• Omega 3s (healthy fats) feed the brain and nervous systems, skin health, energy, heart and more. Good quality sources include cold water fish, flax oil, nuts/seeds, chia, hemp hearts, avocado, olive oil and leafy greens.

• Lean, quality protein provides the building blocks to essential amino acids – precursors to mood regulating hormones. Turkey, chicken, cold-water fish, Greek yogurt, beef, lamb, lentils, beans, etc. are all good choices.

• A diet high in vegetables, fruit and fibre keeps the “pipes clean” and avoids the build of bacteria and toxins in the gut that can hijack health and mood.

• Probiotics and probiotic-rich foods like sauerkraut and kimchi help keep the enteric system populated with good bacteria to ensure optimum health.

• Be mindful of HOW you eat. Digestion begins in the mouth, so slow down and CHEW your food to the consistent of peanut butter. If you swallow pieces whole, you are not setting yourself up for success – only digestive distress.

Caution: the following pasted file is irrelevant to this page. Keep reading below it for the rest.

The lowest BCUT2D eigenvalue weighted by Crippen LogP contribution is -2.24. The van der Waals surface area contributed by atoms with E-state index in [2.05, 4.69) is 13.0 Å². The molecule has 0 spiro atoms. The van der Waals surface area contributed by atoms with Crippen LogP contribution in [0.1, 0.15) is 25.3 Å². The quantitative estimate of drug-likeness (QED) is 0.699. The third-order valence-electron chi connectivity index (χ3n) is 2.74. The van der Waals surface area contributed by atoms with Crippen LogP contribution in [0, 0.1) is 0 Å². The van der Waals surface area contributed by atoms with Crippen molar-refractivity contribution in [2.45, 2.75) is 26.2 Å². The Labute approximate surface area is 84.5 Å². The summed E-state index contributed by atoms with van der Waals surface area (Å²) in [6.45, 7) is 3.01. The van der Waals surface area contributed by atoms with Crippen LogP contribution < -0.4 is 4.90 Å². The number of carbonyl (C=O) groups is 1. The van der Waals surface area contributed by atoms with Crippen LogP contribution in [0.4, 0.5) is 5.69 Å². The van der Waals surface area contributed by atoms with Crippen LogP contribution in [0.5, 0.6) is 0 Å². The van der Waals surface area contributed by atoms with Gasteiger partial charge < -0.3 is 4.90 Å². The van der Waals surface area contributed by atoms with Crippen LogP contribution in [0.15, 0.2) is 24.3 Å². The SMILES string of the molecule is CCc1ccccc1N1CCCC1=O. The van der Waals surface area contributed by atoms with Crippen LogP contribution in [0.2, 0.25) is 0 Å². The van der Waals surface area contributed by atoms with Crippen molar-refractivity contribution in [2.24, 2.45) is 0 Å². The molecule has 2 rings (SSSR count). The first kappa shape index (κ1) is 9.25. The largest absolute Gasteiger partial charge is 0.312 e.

Want some specific help with issues of mental health? Please contact Dr. Ruth Anne Baron, ND or Vanessa Bond, RNCP for individualized support.

Recharge with a Massage!

Massage is a great way to recharge your batteries.

The benefits of massage begin the minute that your appointment begins. Massage clearly induces physiological changes that not only make you feel better, but also reduce stress and enhance immune function.

Massage can allow quicker recovery from physical stress and trauma and is recognized as effective in reducing or managing both acute and chronic pain.

Massage increases the blood supply to muscles, thereby increasing the delivery of oxygen and nutrients to the tissue, and facilitating the removal of waste products. In addition, increased circulation promotes healing by increasing the cells involved with fighting infection and disease.

Give us a call to schedule an appointment with our registered massage therapist!